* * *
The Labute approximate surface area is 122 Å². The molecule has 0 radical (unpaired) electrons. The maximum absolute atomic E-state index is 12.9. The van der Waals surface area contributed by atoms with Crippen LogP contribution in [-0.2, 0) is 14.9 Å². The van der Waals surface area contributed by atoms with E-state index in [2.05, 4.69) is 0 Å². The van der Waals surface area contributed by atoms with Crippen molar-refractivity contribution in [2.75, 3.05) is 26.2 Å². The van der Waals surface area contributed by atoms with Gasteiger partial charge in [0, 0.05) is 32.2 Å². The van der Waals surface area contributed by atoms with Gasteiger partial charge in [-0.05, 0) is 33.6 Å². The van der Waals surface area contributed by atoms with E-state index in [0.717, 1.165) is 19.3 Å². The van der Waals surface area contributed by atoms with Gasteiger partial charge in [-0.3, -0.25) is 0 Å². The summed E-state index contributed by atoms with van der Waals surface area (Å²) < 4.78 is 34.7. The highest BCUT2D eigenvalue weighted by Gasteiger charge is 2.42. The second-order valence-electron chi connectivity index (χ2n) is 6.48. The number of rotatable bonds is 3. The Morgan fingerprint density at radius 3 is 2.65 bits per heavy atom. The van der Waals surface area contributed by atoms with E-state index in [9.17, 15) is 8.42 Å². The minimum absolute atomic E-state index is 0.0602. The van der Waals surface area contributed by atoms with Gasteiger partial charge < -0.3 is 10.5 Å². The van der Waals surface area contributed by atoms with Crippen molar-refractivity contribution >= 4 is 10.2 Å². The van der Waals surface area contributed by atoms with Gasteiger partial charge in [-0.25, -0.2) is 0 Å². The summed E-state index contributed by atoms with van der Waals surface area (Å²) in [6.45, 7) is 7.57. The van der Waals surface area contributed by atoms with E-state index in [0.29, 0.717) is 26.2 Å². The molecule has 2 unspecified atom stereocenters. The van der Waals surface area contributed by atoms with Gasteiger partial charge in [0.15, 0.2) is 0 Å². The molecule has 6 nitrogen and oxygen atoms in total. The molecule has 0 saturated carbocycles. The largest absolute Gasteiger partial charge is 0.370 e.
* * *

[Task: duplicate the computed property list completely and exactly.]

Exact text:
The Labute approximate surface area is 122 Å². The molecule has 0 radical (unpaired) electrons. The maximum absolute atomic E-state index is 12.9. The van der Waals surface area contributed by atoms with Crippen LogP contribution in [-0.2, 0) is 14.9 Å². The van der Waals surface area contributed by atoms with E-state index in [2.05, 4.69) is 0 Å². The van der Waals surface area contributed by atoms with Crippen molar-refractivity contribution in [2.75, 3.05) is 26.2 Å². The van der Waals surface area contributed by atoms with Gasteiger partial charge in [0, 0.05) is 32.2 Å². The van der Waals surface area contributed by atoms with Gasteiger partial charge in [-0.05, 0) is 33.6 Å². The van der Waals surface area contributed by atoms with E-state index in [0.717, 1.165) is 19.3 Å². The van der Waals surface area contributed by atoms with Gasteiger partial charge in [-0.3, -0.25) is 0 Å². The summed E-state index contributed by atoms with van der Waals surface area (Å²) < 4.78 is 34.7. The highest BCUT2D eigenvalue weighted by Gasteiger charge is 2.42. The second-order valence-electron chi connectivity index (χ2n) is 6.48. The number of rotatable bonds is 3. The Morgan fingerprint density at radius 3 is 2.65 bits per heavy atom. The van der Waals surface area contributed by atoms with E-state index in [9.17, 15) is 8.42 Å². The minimum absolute atomic E-state index is 0.0602. The van der Waals surface area contributed by atoms with Gasteiger partial charge < -0.3 is 10.5 Å². The van der Waals surface area contributed by atoms with Crippen molar-refractivity contribution >= 4 is 10.2 Å². The van der Waals surface area contributed by atoms with Gasteiger partial charge in [-0.25, -0.2) is 0 Å². The summed E-state index contributed by atoms with van der Waals surface area (Å²) in [6.45, 7) is 7.57. The van der Waals surface area contributed by atoms with E-state index in [0.29, 0.717) is 26.2 Å². The molecule has 2 unspecified atom stereocenters. The van der Waals surface area contributed by atoms with Gasteiger partial charge in [0.15, 0.2) is 0 Å². The molecule has 6 nitrogen and oxygen atoms in total. The molecule has 0 saturated carbocycles. The largest absolute Gasteiger partial charge is 0.370 e.